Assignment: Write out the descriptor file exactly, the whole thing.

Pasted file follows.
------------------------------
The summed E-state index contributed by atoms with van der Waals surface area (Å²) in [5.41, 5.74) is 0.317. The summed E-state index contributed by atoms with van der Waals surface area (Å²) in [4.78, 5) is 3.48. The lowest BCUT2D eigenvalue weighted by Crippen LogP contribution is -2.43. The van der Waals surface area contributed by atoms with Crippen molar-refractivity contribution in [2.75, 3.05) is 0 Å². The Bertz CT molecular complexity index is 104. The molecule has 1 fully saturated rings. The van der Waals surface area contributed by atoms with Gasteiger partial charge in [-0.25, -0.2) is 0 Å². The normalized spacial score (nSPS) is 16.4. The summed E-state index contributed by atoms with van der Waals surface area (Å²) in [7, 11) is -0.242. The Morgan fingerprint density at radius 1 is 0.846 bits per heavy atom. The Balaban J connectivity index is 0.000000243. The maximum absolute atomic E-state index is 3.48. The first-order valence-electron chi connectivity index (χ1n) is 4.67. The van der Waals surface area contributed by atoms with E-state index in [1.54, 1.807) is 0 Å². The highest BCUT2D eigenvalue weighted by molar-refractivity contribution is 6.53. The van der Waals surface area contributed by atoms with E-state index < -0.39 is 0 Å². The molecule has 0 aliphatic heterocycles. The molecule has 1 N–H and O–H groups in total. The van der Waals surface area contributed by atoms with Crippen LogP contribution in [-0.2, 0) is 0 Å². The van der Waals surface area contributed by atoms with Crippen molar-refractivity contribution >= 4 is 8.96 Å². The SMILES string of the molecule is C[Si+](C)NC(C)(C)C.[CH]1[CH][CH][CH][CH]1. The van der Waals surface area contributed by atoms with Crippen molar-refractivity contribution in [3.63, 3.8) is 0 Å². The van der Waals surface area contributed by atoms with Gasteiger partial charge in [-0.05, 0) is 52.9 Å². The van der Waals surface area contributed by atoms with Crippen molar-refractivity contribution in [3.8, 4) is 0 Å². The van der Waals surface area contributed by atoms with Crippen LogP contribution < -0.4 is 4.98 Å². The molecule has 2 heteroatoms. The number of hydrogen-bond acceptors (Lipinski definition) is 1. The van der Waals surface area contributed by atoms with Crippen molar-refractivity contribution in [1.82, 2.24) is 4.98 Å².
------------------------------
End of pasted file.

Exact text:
The summed E-state index contributed by atoms with van der Waals surface area (Å²) in [5.41, 5.74) is 0.317. The summed E-state index contributed by atoms with van der Waals surface area (Å²) in [4.78, 5) is 3.48. The lowest BCUT2D eigenvalue weighted by Crippen LogP contribution is -2.43. The van der Waals surface area contributed by atoms with Crippen molar-refractivity contribution in [2.75, 3.05) is 0 Å². The Bertz CT molecular complexity index is 104. The molecule has 1 fully saturated rings. The van der Waals surface area contributed by atoms with Gasteiger partial charge in [-0.25, -0.2) is 0 Å². The normalized spacial score (nSPS) is 16.4. The summed E-state index contributed by atoms with van der Waals surface area (Å²) in [7, 11) is -0.242. The Morgan fingerprint density at radius 1 is 0.846 bits per heavy atom. The Balaban J connectivity index is 0.000000243. The maximum absolute atomic E-state index is 3.48. The first-order valence-electron chi connectivity index (χ1n) is 4.67. The van der Waals surface area contributed by atoms with E-state index in [1.54, 1.807) is 0 Å². The highest BCUT2D eigenvalue weighted by molar-refractivity contribution is 6.53. The van der Waals surface area contributed by atoms with E-state index < -0.39 is 0 Å². The molecule has 0 aliphatic heterocycles. The molecule has 1 N–H and O–H groups in total. The van der Waals surface area contributed by atoms with Crippen LogP contribution in [-0.2, 0) is 0 Å². The van der Waals surface area contributed by atoms with Crippen molar-refractivity contribution >= 4 is 8.96 Å². The SMILES string of the molecule is C[Si+](C)NC(C)(C)C.[CH]1[CH][CH][CH][CH]1. The van der Waals surface area contributed by atoms with Crippen molar-refractivity contribution in [3.63, 3.8) is 0 Å². The van der Waals surface area contributed by atoms with Gasteiger partial charge in [-0.05, 0) is 52.9 Å². The van der Waals surface area contributed by atoms with Crippen molar-refractivity contribution in [3.8, 4) is 0 Å². The van der Waals surface area contributed by atoms with Crippen LogP contribution < -0.4 is 4.98 Å². The molecule has 2 heteroatoms. The number of hydrogen-bond acceptors (Lipinski definition) is 1. The van der Waals surface area contributed by atoms with Crippen molar-refractivity contribution in [1.82, 2.24) is 4.98 Å².